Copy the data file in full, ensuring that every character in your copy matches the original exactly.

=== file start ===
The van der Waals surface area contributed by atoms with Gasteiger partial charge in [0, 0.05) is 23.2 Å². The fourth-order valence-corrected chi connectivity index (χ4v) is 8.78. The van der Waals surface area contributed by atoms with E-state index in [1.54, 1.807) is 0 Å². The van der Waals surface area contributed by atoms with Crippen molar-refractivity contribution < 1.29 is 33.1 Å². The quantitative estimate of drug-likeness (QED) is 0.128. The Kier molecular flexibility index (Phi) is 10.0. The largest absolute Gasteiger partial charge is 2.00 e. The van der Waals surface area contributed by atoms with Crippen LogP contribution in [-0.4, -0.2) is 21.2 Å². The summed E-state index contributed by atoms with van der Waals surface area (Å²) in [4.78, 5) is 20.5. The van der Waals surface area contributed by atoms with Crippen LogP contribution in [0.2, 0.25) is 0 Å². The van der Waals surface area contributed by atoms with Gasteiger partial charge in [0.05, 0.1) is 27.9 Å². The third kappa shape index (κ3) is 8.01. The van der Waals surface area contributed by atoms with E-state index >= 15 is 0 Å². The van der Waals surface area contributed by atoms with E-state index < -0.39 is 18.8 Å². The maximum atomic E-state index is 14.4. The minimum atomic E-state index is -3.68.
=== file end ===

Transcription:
The van der Waals surface area contributed by atoms with Gasteiger partial charge in [0, 0.05) is 23.2 Å². The fourth-order valence-corrected chi connectivity index (χ4v) is 8.78. The van der Waals surface area contributed by atoms with E-state index in [1.54, 1.807) is 0 Å². The van der Waals surface area contributed by atoms with Crippen molar-refractivity contribution < 1.29 is 33.1 Å². The quantitative estimate of drug-likeness (QED) is 0.128. The Kier molecular flexibility index (Phi) is 10.0. The largest absolute Gasteiger partial charge is 2.00 e. The van der Waals surface area contributed by atoms with Crippen LogP contribution in [-0.4, -0.2) is 21.2 Å². The summed E-state index contributed by atoms with van der Waals surface area (Å²) in [4.78, 5) is 20.5. The van der Waals surface area contributed by atoms with Crippen LogP contribution in [0.2, 0.25) is 0 Å². The van der Waals surface area contributed by atoms with Gasteiger partial charge in [0.05, 0.1) is 27.9 Å². The third kappa shape index (κ3) is 8.01. The van der Waals surface area contributed by atoms with E-state index >= 15 is 0 Å². The van der Waals surface area contributed by atoms with E-state index < -0.39 is 18.8 Å². The maximum atomic E-state index is 14.4. The minimum atomic E-state index is -3.68.